Lesbians Who Tech cites that one in 15 people in STEM fields identify as women. Reaching Out MBA cites that just 3% of MBA students identify as LGBTQ. Women, especially LGBTQ women, are not generally who we think of when we think of Silicon Valley startups or corporate executives. Sara Howard is looking to change that.
Howard is a digital health professional with years of experience working in the larger healthcare sector. She has worked with medical providers, patient advocacy groups, and medical researchers and now works the exciting field of digital health. She is currently pursuing her MBA at the University of California, Davis, where she helped launch the program’s first LGBTQ student organization. She is part of the mighty three-person team that makes up Cognivive, Inc., a startup creating mixed-reality digital therapeutics to treat cognitive impairments.
Tell us a little about your background and how you ended up at a tech startup.
I actually started my career with the Mautner Project, which for those who aren’t familiar, was a nonprofit that worked with LGBTQ women facing life-threatening and/or life-altering illnesses. They have since merged with the D.C.-based provider, Whitman-Walker Health, where I also spent some time.
To be honest, though, I never saw myself working at a startup, especially not an early-stage startup like Cognivive. Cognivive just fit with my passion for healthcare and my interest in the introduction of new, disruptive technologies. I am by no means a gamer or a scientist, yet here I am working within the intersection of both to help commercialize our technology and improve outcomes for millions of patients.
What exactly does Cognivive do?
The company is only about a year old. We’re translating years of science by the Founder & CEO, Dr. Tony Simon, into what we call “digital neurotherapeutics.” Let me break that down: we are creating commercial quality virtual reality video games that are specially designed to target spatiotemporal processing in three patient populations—aging seniors, stroke and TBI patients, children with neurogenetic disorders—and elite athletes. Spatiotemporal processing is what we use to do many everyday activities, including balancing, reaching, math, telling time, and driving. What’s cool is the unique combination of the two co-founders: one is an expert video game designer—Ted Aronson, who is creating these therapies in-house—and the other, a neuroscientist. I come in on the business-side to round us out.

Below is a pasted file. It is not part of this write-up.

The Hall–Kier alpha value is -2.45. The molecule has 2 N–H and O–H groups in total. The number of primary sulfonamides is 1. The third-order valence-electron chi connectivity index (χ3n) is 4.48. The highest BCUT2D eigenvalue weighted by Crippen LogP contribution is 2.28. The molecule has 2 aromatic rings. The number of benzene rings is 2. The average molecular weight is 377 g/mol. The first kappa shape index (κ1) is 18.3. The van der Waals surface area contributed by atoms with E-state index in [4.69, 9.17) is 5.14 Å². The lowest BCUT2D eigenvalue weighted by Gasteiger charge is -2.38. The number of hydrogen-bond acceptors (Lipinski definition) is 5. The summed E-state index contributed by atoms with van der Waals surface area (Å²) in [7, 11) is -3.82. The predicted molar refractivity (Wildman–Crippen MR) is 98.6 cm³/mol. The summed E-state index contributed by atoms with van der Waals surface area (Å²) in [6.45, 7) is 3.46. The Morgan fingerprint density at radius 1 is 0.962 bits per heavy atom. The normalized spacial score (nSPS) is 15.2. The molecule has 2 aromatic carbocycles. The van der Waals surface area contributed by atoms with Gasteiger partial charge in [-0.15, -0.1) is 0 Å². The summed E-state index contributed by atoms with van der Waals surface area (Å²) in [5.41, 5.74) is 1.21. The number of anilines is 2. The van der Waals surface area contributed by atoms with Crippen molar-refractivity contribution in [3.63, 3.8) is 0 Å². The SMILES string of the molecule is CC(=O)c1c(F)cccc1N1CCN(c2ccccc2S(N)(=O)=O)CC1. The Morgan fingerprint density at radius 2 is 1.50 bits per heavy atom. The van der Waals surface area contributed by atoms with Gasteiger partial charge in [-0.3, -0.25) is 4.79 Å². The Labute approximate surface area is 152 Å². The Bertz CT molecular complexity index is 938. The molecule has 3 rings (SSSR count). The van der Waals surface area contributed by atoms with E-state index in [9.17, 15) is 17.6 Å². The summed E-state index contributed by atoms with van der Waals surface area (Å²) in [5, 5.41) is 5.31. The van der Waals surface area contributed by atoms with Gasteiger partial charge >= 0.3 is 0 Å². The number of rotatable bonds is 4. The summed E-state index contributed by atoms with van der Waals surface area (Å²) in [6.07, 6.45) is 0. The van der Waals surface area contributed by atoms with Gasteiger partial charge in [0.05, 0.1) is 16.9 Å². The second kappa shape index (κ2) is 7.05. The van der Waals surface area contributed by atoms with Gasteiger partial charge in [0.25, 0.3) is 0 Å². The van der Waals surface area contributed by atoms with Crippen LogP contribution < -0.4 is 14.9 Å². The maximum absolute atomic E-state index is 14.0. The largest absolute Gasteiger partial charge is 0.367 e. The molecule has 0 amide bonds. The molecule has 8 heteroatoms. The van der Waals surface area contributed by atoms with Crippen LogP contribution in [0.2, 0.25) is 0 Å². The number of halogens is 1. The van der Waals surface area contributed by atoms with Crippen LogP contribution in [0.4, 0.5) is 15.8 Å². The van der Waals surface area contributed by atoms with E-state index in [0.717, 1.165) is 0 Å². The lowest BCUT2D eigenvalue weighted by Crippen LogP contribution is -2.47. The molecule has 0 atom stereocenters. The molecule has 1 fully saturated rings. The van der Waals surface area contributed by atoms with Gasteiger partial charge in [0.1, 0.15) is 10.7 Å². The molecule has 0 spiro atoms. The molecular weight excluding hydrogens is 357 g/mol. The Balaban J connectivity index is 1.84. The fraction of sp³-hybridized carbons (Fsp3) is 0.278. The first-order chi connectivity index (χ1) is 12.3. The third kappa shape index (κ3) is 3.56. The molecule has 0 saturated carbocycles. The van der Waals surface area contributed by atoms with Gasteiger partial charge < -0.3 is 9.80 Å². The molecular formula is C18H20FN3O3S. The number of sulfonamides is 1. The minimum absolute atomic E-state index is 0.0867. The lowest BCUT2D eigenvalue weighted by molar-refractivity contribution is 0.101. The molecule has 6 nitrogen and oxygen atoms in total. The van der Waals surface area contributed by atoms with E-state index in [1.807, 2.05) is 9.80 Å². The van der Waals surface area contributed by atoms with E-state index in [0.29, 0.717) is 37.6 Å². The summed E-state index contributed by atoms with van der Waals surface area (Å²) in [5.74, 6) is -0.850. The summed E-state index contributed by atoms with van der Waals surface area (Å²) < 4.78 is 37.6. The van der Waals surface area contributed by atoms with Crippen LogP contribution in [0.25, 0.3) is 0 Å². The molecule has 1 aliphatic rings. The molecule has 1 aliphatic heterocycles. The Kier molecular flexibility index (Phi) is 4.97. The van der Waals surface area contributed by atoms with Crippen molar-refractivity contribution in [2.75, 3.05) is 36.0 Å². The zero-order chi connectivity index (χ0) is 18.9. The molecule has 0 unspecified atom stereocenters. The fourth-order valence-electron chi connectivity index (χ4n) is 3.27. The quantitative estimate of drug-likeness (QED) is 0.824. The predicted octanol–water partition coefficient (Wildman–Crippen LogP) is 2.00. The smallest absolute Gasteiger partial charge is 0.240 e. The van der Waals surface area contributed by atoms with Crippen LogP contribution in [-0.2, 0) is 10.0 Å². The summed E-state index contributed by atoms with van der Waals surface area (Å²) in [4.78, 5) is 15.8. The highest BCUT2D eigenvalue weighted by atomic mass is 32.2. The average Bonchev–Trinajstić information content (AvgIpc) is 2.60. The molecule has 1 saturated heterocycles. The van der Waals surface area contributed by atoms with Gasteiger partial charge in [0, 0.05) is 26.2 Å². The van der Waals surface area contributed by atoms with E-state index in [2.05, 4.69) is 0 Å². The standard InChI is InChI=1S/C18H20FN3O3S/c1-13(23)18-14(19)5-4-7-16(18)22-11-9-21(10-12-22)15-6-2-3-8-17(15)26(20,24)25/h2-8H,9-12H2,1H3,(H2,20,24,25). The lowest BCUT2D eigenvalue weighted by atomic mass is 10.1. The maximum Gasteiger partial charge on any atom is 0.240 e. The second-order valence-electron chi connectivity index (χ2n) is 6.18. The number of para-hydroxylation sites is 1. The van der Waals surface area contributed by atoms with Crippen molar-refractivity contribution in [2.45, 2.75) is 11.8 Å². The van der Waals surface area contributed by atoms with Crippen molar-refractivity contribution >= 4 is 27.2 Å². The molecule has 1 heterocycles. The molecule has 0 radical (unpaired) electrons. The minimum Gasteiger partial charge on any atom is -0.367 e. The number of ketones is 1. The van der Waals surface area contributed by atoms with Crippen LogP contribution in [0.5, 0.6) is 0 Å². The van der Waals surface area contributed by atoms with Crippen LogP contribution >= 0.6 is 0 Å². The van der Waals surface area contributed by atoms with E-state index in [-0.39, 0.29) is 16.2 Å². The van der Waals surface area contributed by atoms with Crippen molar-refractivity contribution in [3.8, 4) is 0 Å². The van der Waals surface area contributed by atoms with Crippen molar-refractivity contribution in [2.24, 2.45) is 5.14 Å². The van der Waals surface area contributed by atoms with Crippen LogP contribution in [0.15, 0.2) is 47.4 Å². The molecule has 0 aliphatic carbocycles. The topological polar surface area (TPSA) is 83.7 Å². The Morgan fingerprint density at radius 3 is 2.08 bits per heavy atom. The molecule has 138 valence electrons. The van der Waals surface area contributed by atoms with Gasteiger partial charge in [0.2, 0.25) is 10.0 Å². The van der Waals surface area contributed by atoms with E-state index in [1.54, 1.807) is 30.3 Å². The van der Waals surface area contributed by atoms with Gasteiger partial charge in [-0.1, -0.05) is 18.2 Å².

What do you love about working at a startup?
I have seriously never worked harder in my life. (Don’t tell any of my previous bosses.) Combine a fast-paced environment with a vertical learning curve and I’m certainly never bored. I get to tap every bit of my past professional and academic experience to solve problems. These problems don’t have a predetermined, clear path to an answer; I’m constantly adapting and reacting to new information, especially in an industry still in its infancy.
On a personal note, I love having a small role in creating a treatment that helps stroke patients. My dad suffered a typically fatal hemorrhagic brain stem stroke a few years ago and has been struggling with cognitive impairments ever since. He’ll actually be testing out some prototypes for us and helping to really co-create these digital treatments.
What is it like being a LGBTQ woman at the intersection of business and technology?
Hard and rewarding all at once. There is a serious need for more LGBTQ women in these spaces—I can’t emphasize that enough. I think the combination of my undergraduate experience at a women’s college (shout out to Mount Holyoke College) and my natural grit has helped. But it’s still lonely at times. Looking around a room and seeing no one who looks like you acts as a constant reminder of how much further we have to go. Never mind getting called “sir” when you’re wearing a name tag or have just handed someone your business card. I want to help create a better pipeline to increase access to these spaces for the next generation of LGBTQ leaders.
Tell us more about the competition you’re currently in with the NBA.
I’m really excited to share that Cognivive has made it to the final four (out of 75 initial startups) in the Sacramento Kings’ 2018 Capitalize competition. The competition is about encouraging technological innovation and entrepreneurship. We pitched to an executive panel of judges a couple of weeks ago in the Kings’ VIP lounge and are now working on winning over the fans. My 30-second pitch video is currently live on the Kings’ social media channels and will appear on the jumbotron at the Golden 1 Center during their Tech Night game on March 22.
Do you have any advice for entrepreneurial or tech-driven LGBTQ women?
You might find yourself alone on a path for a while, so get comfortable being uncomfortable, but don’t you dare give up. Resilience is key. We need you, because if you don’t innovate and change the world, who will?
Anything else you’d like to add?
I would be remiss to not encourage folks to vote for us before the game on March 22. They can vote by posting a tweet that includes @SacramentoKings @cognivive and #Capitalize2018. Retweets do not count. You can vote once daily. Vote, vote, vote!